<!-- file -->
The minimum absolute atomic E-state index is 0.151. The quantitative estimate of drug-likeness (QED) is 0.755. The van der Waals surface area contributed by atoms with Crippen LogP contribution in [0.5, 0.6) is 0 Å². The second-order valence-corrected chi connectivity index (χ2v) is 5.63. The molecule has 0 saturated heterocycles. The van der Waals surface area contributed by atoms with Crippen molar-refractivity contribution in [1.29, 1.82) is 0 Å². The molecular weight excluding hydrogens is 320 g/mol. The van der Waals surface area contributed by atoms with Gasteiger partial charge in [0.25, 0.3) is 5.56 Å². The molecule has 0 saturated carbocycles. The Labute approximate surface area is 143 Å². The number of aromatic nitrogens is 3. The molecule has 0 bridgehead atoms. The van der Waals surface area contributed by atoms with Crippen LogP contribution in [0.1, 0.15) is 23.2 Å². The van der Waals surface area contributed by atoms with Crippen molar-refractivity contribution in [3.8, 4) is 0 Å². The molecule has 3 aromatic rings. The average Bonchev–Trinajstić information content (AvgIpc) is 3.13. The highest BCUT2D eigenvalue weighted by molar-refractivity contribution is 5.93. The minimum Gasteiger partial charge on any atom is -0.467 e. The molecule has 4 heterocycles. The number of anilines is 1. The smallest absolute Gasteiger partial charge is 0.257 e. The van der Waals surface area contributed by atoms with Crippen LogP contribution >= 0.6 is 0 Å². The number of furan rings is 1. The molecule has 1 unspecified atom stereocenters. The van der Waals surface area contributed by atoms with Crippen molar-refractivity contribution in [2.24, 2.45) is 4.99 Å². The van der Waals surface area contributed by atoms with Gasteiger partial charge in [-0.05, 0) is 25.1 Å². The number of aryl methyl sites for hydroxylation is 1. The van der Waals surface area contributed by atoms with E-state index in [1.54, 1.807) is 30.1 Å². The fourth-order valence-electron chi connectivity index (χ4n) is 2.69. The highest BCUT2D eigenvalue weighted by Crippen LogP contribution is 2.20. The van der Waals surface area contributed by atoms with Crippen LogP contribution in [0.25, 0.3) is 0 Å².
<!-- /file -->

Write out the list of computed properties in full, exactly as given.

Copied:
The minimum absolute atomic E-state index is 0.151. The quantitative estimate of drug-likeness (QED) is 0.755. The van der Waals surface area contributed by atoms with Crippen LogP contribution in [0.5, 0.6) is 0 Å². The second-order valence-corrected chi connectivity index (χ2v) is 5.63. The molecule has 0 saturated heterocycles. The van der Waals surface area contributed by atoms with Crippen molar-refractivity contribution in [1.29, 1.82) is 0 Å². The molecular weight excluding hydrogens is 320 g/mol. The van der Waals surface area contributed by atoms with Gasteiger partial charge in [0.25, 0.3) is 5.56 Å². The molecule has 0 saturated carbocycles. The Labute approximate surface area is 143 Å². The number of aromatic nitrogens is 3. The molecule has 0 bridgehead atoms. The van der Waals surface area contributed by atoms with Crippen LogP contribution in [0.1, 0.15) is 23.2 Å². The van der Waals surface area contributed by atoms with Crippen molar-refractivity contribution in [3.8, 4) is 0 Å². The molecule has 3 aromatic rings. The average Bonchev–Trinajstić information content (AvgIpc) is 3.13. The highest BCUT2D eigenvalue weighted by molar-refractivity contribution is 5.93. The minimum Gasteiger partial charge on any atom is -0.467 e. The molecule has 4 heterocycles. The number of anilines is 1. The smallest absolute Gasteiger partial charge is 0.257 e. The van der Waals surface area contributed by atoms with Crippen LogP contribution >= 0.6 is 0 Å². The number of furan rings is 1. The molecule has 1 unspecified atom stereocenters. The van der Waals surface area contributed by atoms with Crippen molar-refractivity contribution in [2.24, 2.45) is 4.99 Å². The van der Waals surface area contributed by atoms with Gasteiger partial charge in [-0.05, 0) is 25.1 Å². The number of aryl methyl sites for hydroxylation is 1. The van der Waals surface area contributed by atoms with E-state index in [1.54, 1.807) is 30.1 Å². The fourth-order valence-electron chi connectivity index (χ4n) is 2.69. The highest BCUT2D eigenvalue weighted by Crippen LogP contribution is 2.20. The van der Waals surface area contributed by atoms with Crippen LogP contribution in [0.25, 0.3) is 0 Å².